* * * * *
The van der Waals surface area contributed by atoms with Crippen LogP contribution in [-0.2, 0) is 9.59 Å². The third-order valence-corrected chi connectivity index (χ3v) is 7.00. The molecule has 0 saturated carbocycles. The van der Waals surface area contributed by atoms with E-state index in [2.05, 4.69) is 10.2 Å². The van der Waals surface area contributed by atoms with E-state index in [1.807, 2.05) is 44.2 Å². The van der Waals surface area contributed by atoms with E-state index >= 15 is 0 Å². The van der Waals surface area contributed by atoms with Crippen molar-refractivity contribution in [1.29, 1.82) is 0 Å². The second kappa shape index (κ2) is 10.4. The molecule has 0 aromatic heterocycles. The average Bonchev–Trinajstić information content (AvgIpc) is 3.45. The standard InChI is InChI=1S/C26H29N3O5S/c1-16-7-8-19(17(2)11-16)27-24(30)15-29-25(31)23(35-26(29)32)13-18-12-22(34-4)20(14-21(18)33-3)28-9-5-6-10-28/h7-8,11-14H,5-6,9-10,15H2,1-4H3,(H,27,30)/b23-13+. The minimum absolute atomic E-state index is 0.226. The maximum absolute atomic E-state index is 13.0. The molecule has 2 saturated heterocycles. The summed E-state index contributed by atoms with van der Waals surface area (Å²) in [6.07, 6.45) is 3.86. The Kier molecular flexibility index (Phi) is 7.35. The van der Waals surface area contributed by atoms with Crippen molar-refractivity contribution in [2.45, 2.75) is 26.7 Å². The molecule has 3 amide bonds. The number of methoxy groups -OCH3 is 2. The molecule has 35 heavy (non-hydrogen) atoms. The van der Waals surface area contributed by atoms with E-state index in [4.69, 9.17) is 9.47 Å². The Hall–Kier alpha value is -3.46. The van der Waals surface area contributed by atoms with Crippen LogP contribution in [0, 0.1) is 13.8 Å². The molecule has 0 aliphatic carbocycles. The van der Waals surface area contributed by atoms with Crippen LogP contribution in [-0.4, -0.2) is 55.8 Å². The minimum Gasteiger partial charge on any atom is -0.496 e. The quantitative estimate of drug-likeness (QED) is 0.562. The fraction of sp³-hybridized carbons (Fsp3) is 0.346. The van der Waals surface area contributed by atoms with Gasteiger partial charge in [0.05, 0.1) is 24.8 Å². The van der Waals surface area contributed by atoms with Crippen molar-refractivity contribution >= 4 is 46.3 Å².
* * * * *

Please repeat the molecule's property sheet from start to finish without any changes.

The van der Waals surface area contributed by atoms with Crippen LogP contribution in [-0.2, 0) is 9.59 Å². The third-order valence-corrected chi connectivity index (χ3v) is 7.00. The molecule has 0 saturated carbocycles. The van der Waals surface area contributed by atoms with E-state index in [2.05, 4.69) is 10.2 Å². The van der Waals surface area contributed by atoms with E-state index in [1.807, 2.05) is 44.2 Å². The van der Waals surface area contributed by atoms with E-state index >= 15 is 0 Å². The van der Waals surface area contributed by atoms with Crippen molar-refractivity contribution in [1.29, 1.82) is 0 Å². The second kappa shape index (κ2) is 10.4. The molecule has 0 aromatic heterocycles. The average Bonchev–Trinajstić information content (AvgIpc) is 3.45. The standard InChI is InChI=1S/C26H29N3O5S/c1-16-7-8-19(17(2)11-16)27-24(30)15-29-25(31)23(35-26(29)32)13-18-12-22(34-4)20(14-21(18)33-3)28-9-5-6-10-28/h7-8,11-14H,5-6,9-10,15H2,1-4H3,(H,27,30)/b23-13+. The minimum absolute atomic E-state index is 0.226. The maximum absolute atomic E-state index is 13.0. The molecule has 2 saturated heterocycles. The summed E-state index contributed by atoms with van der Waals surface area (Å²) in [6.07, 6.45) is 3.86. The Kier molecular flexibility index (Phi) is 7.35. The van der Waals surface area contributed by atoms with Crippen molar-refractivity contribution in [2.45, 2.75) is 26.7 Å². The molecule has 3 amide bonds. The number of methoxy groups -OCH3 is 2. The molecule has 35 heavy (non-hydrogen) atoms. The van der Waals surface area contributed by atoms with E-state index in [4.69, 9.17) is 9.47 Å². The Hall–Kier alpha value is -3.46. The van der Waals surface area contributed by atoms with Crippen LogP contribution in [0, 0.1) is 13.8 Å². The molecule has 0 aliphatic carbocycles. The van der Waals surface area contributed by atoms with Crippen LogP contribution in [-0.4, -0.2) is 55.8 Å². The minimum Gasteiger partial charge on any atom is -0.496 e. The quantitative estimate of drug-likeness (QED) is 0.562. The fraction of sp³-hybridized carbons (Fsp3) is 0.346. The van der Waals surface area contributed by atoms with Gasteiger partial charge in [0.05, 0.1) is 24.8 Å². The van der Waals surface area contributed by atoms with Crippen molar-refractivity contribution >= 4 is 46.3 Å².